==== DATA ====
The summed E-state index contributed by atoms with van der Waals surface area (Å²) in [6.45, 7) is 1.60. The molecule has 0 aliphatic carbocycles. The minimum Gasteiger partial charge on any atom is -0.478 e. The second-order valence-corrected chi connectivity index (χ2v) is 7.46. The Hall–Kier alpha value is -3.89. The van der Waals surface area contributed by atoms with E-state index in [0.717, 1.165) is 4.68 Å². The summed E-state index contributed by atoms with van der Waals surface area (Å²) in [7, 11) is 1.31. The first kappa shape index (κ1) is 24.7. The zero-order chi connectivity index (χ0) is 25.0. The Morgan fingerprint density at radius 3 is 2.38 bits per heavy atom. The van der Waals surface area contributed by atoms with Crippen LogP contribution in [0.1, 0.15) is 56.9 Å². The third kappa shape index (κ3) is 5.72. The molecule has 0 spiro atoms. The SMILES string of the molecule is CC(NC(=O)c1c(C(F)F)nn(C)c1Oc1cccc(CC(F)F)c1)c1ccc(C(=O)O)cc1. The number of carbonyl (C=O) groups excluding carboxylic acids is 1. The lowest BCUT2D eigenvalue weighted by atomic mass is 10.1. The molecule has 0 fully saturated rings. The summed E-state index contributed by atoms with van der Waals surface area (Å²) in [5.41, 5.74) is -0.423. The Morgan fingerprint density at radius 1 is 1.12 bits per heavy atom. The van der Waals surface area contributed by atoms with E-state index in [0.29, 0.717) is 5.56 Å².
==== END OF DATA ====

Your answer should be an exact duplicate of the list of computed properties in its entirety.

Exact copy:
The summed E-state index contributed by atoms with van der Waals surface area (Å²) in [6.45, 7) is 1.60. The molecule has 0 aliphatic carbocycles. The minimum Gasteiger partial charge on any atom is -0.478 e. The second-order valence-corrected chi connectivity index (χ2v) is 7.46. The Hall–Kier alpha value is -3.89. The van der Waals surface area contributed by atoms with E-state index in [0.717, 1.165) is 4.68 Å². The summed E-state index contributed by atoms with van der Waals surface area (Å²) in [7, 11) is 1.31. The first kappa shape index (κ1) is 24.7. The zero-order chi connectivity index (χ0) is 25.0. The Morgan fingerprint density at radius 3 is 2.38 bits per heavy atom. The van der Waals surface area contributed by atoms with Crippen LogP contribution in [0.1, 0.15) is 56.9 Å². The third kappa shape index (κ3) is 5.72. The molecule has 0 spiro atoms. The SMILES string of the molecule is CC(NC(=O)c1c(C(F)F)nn(C)c1Oc1cccc(CC(F)F)c1)c1ccc(C(=O)O)cc1. The number of carbonyl (C=O) groups excluding carboxylic acids is 1. The lowest BCUT2D eigenvalue weighted by atomic mass is 10.1. The molecule has 0 fully saturated rings. The summed E-state index contributed by atoms with van der Waals surface area (Å²) in [5.41, 5.74) is -0.423. The Morgan fingerprint density at radius 1 is 1.12 bits per heavy atom. The van der Waals surface area contributed by atoms with E-state index in [0.29, 0.717) is 5.56 Å².